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The imposition of excise duties during the wars with France in the eighteenth century, encouraged the smugglers to defraud the government of revenue. Smuggling had been confined to Kent and Sussex, but when the Coast Blockade was set up in that area on land and sea, smuggling became risky and profits were lost. The smugglers then moved along to the coasts of Hampshire and Dorset and encouraged the local inhabitants in the trade. The broken coasts of these counties gave many opportunities for the smugglers to land.

There were four main routes inland from the coast:-  

  • From Swanage to Dorchester or Blandford "according to the demand and whereabouts of the revenue men".

  • From Christchurch and Boscombe via Ringwood and Verwood (Burrow's Lane) to Cranborne.

  • From Poole through Hamworthy and the Lychetts to Blandford .

  • From Canford through Colehill to Hinton Mills, where the mill dam gave a secure hiding place while waiting to hear whether the contraband was to go on to Cranborne or back to Wimborne Minster.

As the routes from Christchurch, Boscombe and Canford converged on Cranborne, it was in this area that the greatest efforts were made to put an end to the illicit traffic. At Cranborne and Verwood, excise officers and dragoons were quartered to intercept smugglers on their way to Handley Chase. Many encounters took place.

A notorious smuggler, Gulliver, lived at a farm house at nearby West Moors, now called Gulliver's Farm. He married off his several daughters to the local gentry. The family name of Gulliver was finally changed by deed poll to that of Palmer. For Much More detailed information about Gulliver then follow the link (East Dorset Smugglers) which also contains details of many more notorious smugglers in East Dorset and Hampshire.

On March 19th 1779 the excise officer at Cranborne received information of a train of twenty horses in the vicinity and duly despatch his dragoons to intercept them. The smugglers were overcome easily, but while returning to Cranborne with the captured contraband, the dragoons were overcome by fifty smugglers, losing all, including their horses. The dragoons reached Cranborne with many wounded and two dead. Reinforcement dragoons were sent from Wimborne Minster and two smugglers were captured. One died of his wounds and the other was hung in chains, it is said at Eastworth. Heath Poult Inn at Eastworth was a clearing house for smugglers (see drawing by H. Haworth).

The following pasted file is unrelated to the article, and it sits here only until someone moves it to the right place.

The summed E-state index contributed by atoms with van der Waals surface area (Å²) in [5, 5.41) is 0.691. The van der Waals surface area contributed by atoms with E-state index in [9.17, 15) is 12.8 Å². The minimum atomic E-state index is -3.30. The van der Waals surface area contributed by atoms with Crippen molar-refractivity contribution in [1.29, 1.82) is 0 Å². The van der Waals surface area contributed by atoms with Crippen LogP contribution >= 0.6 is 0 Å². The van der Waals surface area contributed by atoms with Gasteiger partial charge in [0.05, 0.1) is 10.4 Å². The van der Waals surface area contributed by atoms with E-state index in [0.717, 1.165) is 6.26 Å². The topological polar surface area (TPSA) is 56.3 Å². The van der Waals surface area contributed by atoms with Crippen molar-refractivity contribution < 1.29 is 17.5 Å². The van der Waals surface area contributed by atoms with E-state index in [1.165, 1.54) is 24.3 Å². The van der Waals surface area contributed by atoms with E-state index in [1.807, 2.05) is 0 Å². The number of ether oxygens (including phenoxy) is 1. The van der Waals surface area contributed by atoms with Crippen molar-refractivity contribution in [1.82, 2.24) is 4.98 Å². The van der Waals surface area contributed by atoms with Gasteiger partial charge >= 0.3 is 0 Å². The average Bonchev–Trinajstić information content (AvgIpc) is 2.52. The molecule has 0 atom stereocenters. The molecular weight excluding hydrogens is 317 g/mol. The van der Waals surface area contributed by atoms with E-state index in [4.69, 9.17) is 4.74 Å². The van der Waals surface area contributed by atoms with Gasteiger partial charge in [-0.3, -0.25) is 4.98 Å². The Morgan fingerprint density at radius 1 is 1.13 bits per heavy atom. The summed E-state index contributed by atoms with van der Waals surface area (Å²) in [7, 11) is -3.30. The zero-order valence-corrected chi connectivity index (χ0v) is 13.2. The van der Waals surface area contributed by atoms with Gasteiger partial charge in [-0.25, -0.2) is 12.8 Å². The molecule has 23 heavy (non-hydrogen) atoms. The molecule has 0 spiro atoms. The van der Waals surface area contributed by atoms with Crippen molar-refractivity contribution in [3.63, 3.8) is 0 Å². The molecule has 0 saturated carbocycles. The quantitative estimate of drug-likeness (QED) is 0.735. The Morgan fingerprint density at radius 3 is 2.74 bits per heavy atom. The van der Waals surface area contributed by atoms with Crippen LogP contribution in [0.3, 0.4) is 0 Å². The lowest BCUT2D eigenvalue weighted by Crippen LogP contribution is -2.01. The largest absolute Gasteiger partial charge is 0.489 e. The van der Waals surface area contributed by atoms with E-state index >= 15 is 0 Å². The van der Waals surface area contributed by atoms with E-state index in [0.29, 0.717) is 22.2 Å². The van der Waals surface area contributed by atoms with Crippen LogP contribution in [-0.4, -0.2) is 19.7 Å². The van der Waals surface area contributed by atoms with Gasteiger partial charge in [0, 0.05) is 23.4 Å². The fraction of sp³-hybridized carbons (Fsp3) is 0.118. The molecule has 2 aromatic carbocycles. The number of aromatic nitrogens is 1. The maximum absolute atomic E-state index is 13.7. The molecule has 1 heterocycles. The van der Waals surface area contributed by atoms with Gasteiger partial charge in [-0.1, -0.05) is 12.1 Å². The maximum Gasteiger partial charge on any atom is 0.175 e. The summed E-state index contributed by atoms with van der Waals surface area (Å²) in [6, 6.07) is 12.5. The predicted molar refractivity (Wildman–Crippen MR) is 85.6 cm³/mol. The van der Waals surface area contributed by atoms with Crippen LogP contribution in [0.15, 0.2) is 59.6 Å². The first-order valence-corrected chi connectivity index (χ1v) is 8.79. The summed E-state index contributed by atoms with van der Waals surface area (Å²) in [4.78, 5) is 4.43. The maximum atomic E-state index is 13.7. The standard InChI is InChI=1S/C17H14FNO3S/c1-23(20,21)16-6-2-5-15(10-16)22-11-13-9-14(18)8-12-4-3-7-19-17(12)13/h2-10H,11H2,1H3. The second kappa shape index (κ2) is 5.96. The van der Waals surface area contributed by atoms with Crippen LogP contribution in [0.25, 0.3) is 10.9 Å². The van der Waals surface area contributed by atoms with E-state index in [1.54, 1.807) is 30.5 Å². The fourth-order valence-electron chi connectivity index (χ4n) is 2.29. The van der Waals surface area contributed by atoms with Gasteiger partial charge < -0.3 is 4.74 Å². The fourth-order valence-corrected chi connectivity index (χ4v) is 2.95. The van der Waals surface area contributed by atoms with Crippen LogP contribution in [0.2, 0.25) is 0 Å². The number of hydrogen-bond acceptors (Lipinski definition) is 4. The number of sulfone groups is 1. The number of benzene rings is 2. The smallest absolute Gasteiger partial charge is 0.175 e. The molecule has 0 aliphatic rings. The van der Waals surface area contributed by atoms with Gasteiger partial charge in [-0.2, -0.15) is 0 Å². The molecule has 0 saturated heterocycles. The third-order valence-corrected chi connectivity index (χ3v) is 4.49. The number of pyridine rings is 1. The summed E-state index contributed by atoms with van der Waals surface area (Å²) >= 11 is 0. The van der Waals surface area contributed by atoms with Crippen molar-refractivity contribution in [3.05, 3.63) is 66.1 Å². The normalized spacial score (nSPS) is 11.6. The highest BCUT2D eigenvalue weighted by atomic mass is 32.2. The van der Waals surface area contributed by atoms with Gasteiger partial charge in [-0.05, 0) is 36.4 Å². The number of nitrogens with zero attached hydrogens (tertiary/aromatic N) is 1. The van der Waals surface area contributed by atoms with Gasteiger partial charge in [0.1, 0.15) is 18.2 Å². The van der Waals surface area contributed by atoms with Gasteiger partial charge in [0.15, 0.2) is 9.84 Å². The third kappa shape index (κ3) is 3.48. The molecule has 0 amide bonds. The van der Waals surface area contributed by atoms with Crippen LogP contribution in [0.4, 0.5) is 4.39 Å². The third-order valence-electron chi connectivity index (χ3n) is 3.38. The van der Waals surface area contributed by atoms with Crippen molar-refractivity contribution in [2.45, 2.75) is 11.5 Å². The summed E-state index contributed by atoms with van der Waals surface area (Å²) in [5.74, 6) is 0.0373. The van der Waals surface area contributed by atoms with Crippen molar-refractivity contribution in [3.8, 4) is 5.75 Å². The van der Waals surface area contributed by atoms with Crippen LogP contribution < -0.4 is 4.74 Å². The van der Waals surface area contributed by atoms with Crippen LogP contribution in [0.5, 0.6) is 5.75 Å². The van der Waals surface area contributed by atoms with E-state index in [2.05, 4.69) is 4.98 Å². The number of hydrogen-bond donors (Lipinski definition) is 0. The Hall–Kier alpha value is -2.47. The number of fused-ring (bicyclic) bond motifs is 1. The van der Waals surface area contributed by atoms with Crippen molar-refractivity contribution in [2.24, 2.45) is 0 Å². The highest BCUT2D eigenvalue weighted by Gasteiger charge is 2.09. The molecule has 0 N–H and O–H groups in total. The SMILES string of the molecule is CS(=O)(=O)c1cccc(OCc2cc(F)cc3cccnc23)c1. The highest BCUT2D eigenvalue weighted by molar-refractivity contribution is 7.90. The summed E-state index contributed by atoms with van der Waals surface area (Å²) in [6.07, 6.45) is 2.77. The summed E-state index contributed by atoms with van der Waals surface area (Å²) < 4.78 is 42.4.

A notorious character of Cranborne, Dan, was one of the most daring of the Dorset smugglers, he was constantly under suspicion, by the excise men. Eventually his contraband hideout was found and the goods taken to the Custom House at Cranborne. Dan brought in reinforcements from Christchurch and broke into the Custom House removing the contraband. Dan was never caught by the law but met an untimely end being dragged in his stirrup by his horse. He was a popular man and before his death established a Charity at Verwood.

Captain "Hawkhurst" it is said, controlled most of the smuggling gangs in the country, and had an agent in Wimborne Minster "a most highly respected man". The Poole Customs House had an enormous quantity of confiscated goods locked within, under guard by excise men. Hawkhurst heard of this and ordered all the smugglers in the area to be in Poole at a given day. One morning, with Hawkhurst at their head, some marched through Poole to the Customs House, others hid in nearby houses. They opened fire, forced their way into the customs house and removed the goods, taking them by land and sea, the smugglers dispersing throughout the country.

Although they were connected with illicit traffic and brutal murders, the smugglers of Dorset adder' a bright spot to Dorset 's history.

In 1791 the Noblemen of Cranborne Chase proposed the disfranchisement of the Chase, as their property and the public were being injured by the "Chase Rights''. The Chase, they said, was a den of temptation, vice and immorality, the parishes were nests for deer stealers "bred to it by their parents" and a harbour for smugglers who worked with the deer stealers. It was not until 1829 that an Act of Parliament was obtained for the disfranchisement of the Chase, when it passed to Lord Rivers and his heirs.

Copyright P Reeks.     


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